‘Be mar­ried for mar­ry­ing’s sake’

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the con­nec­tions forged mat­ri­mo­ni­ally between royal houses as an as­pect of for­eign pol­icy. This earnest, re­form­ing prince of Saxe-Coburg and Gotha had lofty am­bi­tions: in the mar­riages of his chil­dren, he iden­ti­fied a means of dis­pers­ing across Europe the pri­or­i­ties of 19th-cen­tury Bri­tain: no­tably, the spread of lib­eral con­sti­tu­tional govern­ment and a de­ter­mi­na­tion to guar­an­tee peace in the lengthy af­ter­math of the Napoleonic Wars.

His spe­cific fo­cus was Ger­many. He mar­ried his favourite, el­dest daugh­ter, Vicky, to the Crown Prince of Prus­sia, imag­in­ing that her in­flu­ence in Ber­lin in the years be­fore Ger­man uni­fi­ca­tion would help shape a po­lit­i­cally mod­er­ate, peace-lov­ing, An­glophile fed­er­a­tion of Ger­man states. In this mis­sion Vicky failed, de­feated by Bis­marck and her own tact­less­ness.

Al­bert died too young to forge matches of sim­i­lar dy­nas­tic sig­nif­i­cance for his re­main­ing off­spring and none of the mar­riages of Vic­to­ria and Al­bert’s nine chil­dren re­sulted in close or stronger bonds between Bri­tish and Con­ti­nen­tal gov­ern­ments. In the case of her daugh­ters, the choices made by the wid­owed Vic­to­ria re­peat­edly ap­peared to pri­ori­tise her own con­ve­nience and in­cli­na­tion over for­eign pol­icy con­sid­er­a­tions or the girls’ hap­pi­ness, while her sec­ond son, Al­fred, chose his own bride – the only daugh­ter of Alexan­der II of Rus­sia – in the face of pro­nounced ma­ter­nal op­po­si­tion.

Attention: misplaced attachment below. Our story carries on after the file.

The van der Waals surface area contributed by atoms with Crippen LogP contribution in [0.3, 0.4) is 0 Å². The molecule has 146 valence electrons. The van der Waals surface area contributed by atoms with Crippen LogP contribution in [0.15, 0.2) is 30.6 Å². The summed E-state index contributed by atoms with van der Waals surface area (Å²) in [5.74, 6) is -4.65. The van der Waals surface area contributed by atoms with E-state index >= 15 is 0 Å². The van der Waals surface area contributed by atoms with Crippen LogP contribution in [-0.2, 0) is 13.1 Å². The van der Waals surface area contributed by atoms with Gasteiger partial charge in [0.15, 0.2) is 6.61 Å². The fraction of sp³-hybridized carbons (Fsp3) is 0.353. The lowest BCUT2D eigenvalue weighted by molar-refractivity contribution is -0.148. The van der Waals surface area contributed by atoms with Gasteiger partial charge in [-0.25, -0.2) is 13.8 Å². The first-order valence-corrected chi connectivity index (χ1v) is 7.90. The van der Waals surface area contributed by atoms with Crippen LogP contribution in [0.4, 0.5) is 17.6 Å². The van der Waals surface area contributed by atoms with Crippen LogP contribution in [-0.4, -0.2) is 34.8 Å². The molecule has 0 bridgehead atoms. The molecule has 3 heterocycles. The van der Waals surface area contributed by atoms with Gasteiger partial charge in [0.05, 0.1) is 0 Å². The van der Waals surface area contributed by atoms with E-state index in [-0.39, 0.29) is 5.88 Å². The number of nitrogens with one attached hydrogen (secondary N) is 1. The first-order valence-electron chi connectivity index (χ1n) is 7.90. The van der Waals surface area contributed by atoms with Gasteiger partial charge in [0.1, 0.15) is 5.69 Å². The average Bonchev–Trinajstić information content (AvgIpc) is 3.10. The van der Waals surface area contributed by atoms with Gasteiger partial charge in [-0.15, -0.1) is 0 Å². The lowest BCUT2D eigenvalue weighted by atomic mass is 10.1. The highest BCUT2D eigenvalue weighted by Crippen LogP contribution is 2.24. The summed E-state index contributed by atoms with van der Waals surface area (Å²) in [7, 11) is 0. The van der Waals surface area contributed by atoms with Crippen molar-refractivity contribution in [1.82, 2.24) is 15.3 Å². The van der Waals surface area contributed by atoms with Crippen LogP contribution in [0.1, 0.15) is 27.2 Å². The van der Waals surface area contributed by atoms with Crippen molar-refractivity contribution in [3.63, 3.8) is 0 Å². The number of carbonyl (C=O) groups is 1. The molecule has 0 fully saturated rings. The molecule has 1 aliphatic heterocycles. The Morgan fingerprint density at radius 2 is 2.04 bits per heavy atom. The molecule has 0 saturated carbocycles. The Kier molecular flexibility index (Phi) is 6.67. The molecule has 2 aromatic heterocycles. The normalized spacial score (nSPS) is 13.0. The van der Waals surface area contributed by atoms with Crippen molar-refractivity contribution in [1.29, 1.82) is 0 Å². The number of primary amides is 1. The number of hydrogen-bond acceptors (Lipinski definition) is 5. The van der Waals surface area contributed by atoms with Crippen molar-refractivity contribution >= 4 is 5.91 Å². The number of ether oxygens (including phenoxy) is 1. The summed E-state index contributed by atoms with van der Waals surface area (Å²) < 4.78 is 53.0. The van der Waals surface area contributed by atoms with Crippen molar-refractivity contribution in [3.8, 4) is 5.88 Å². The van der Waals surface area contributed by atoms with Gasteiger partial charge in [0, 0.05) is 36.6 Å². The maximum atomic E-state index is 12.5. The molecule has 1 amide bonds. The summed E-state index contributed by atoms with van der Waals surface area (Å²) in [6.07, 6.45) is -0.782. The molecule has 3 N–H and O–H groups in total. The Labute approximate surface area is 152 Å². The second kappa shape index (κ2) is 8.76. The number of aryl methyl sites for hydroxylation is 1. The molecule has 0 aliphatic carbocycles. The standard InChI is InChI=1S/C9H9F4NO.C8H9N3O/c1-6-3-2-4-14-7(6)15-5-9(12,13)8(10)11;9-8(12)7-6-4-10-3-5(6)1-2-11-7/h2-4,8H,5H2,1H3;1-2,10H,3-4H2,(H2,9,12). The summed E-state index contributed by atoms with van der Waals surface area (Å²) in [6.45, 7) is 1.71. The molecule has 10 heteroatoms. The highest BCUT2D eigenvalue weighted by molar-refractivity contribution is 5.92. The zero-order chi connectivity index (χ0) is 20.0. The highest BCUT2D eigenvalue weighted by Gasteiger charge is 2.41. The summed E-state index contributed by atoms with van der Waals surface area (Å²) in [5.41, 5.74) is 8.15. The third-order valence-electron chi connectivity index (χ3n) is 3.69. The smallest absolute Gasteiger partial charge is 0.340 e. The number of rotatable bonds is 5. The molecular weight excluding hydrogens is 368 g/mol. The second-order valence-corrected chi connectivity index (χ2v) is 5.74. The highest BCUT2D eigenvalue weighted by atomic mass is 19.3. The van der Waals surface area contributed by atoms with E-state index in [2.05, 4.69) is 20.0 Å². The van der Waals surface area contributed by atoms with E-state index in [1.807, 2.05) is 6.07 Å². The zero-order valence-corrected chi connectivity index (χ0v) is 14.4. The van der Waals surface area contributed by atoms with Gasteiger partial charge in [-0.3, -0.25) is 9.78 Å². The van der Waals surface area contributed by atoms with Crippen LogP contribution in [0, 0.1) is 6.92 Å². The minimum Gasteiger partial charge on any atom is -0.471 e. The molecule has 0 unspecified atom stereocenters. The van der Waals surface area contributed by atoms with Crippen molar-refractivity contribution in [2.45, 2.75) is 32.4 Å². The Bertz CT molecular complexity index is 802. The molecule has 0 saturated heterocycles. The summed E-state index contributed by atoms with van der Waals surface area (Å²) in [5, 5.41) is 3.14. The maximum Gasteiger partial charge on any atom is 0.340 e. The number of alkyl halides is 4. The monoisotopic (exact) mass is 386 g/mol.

Cad­bury deals glanc­ingly with Al­bert’s grand vi­sion and Vic­to­ria’s at­tempts, or oth­er­wise, to im­ple­ment it af­ter his death. She does not ad­dress in de­tail Vic­to­ria’s Ger­man-cen­tric out­look as royal ma­tri­arch (and, in­deed, royal states­man) or its im­pact. Only im­plic­itly does she ac­knowl­edge how sel­dom Vic­to­ria’s mar­riage plans came to fruition, de­spite the queen’s force­ful­ness. Of the mar­riages ex­am­ined here, that of Ni­cholas and Alexan­dra was di­rectly con­trary to Vic­to­ria’s oft-re­peated wishes, like the ear­lier mar­riage of Alexan­dra’s sis­ter Ella to Ni­cholas’s hand­some, re­ac­tionary, prob­a­bly gay un­cle, the Grand Duke Sergei. Mean­while, the mar­riage of Vic­to­ria’s youngest grand­daugh­ter, Vic­to­ria Eu­ge­nie of Bat­ten­berg, known as Ena, to Al­fonso XIII of Spain, came about only af­ter Vic­to­ria’s death, and in­volved a con­ver­sion to Catholi­cism un­likely to have im­pressed Ena’s ro­bustly

The Royal Fam­ily by Win­ter­hal­ter, 1846

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